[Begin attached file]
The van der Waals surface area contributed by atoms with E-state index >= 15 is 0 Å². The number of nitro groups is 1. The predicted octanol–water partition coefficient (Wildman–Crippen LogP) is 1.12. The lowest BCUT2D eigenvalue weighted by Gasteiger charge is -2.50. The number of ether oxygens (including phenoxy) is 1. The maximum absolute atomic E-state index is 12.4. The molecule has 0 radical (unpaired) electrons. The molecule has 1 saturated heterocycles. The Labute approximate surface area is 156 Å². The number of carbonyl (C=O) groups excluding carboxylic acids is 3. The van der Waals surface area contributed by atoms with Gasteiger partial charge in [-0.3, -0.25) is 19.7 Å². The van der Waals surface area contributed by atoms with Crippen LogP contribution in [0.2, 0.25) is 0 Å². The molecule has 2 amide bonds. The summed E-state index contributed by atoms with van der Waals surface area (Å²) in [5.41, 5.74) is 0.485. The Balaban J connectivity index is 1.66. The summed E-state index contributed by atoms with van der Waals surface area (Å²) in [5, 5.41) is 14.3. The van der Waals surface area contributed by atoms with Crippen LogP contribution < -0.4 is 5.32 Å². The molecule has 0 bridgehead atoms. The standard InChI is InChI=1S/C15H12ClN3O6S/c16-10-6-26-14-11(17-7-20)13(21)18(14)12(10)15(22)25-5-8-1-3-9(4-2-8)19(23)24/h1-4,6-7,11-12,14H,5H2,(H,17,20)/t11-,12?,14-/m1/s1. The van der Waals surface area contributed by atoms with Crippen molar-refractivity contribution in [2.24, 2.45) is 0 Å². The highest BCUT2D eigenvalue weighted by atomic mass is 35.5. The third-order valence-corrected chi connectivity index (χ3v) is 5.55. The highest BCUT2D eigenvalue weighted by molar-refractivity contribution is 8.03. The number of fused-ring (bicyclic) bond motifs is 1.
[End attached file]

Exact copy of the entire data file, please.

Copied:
The van der Waals surface area contributed by atoms with E-state index >= 15 is 0 Å². The number of nitro groups is 1. The predicted octanol–water partition coefficient (Wildman–Crippen LogP) is 1.12. The lowest BCUT2D eigenvalue weighted by Gasteiger charge is -2.50. The number of ether oxygens (including phenoxy) is 1. The maximum absolute atomic E-state index is 12.4. The molecule has 0 radical (unpaired) electrons. The molecule has 1 saturated heterocycles. The Labute approximate surface area is 156 Å². The number of carbonyl (C=O) groups excluding carboxylic acids is 3. The van der Waals surface area contributed by atoms with Gasteiger partial charge in [-0.3, -0.25) is 19.7 Å². The van der Waals surface area contributed by atoms with Crippen LogP contribution in [0.2, 0.25) is 0 Å². The molecule has 2 amide bonds. The summed E-state index contributed by atoms with van der Waals surface area (Å²) in [5.41, 5.74) is 0.485. The Balaban J connectivity index is 1.66. The summed E-state index contributed by atoms with van der Waals surface area (Å²) in [5, 5.41) is 14.3. The van der Waals surface area contributed by atoms with Crippen LogP contribution < -0.4 is 5.32 Å². The molecule has 0 bridgehead atoms. The standard InChI is InChI=1S/C15H12ClN3O6S/c16-10-6-26-14-11(17-7-20)13(21)18(14)12(10)15(22)25-5-8-1-3-9(4-2-8)19(23)24/h1-4,6-7,11-12,14H,5H2,(H,17,20)/t11-,12?,14-/m1/s1. The van der Waals surface area contributed by atoms with Crippen molar-refractivity contribution in [2.24, 2.45) is 0 Å². The highest BCUT2D eigenvalue weighted by atomic mass is 35.5. The third-order valence-corrected chi connectivity index (χ3v) is 5.55. The highest BCUT2D eigenvalue weighted by molar-refractivity contribution is 8.03. The number of fused-ring (bicyclic) bond motifs is 1.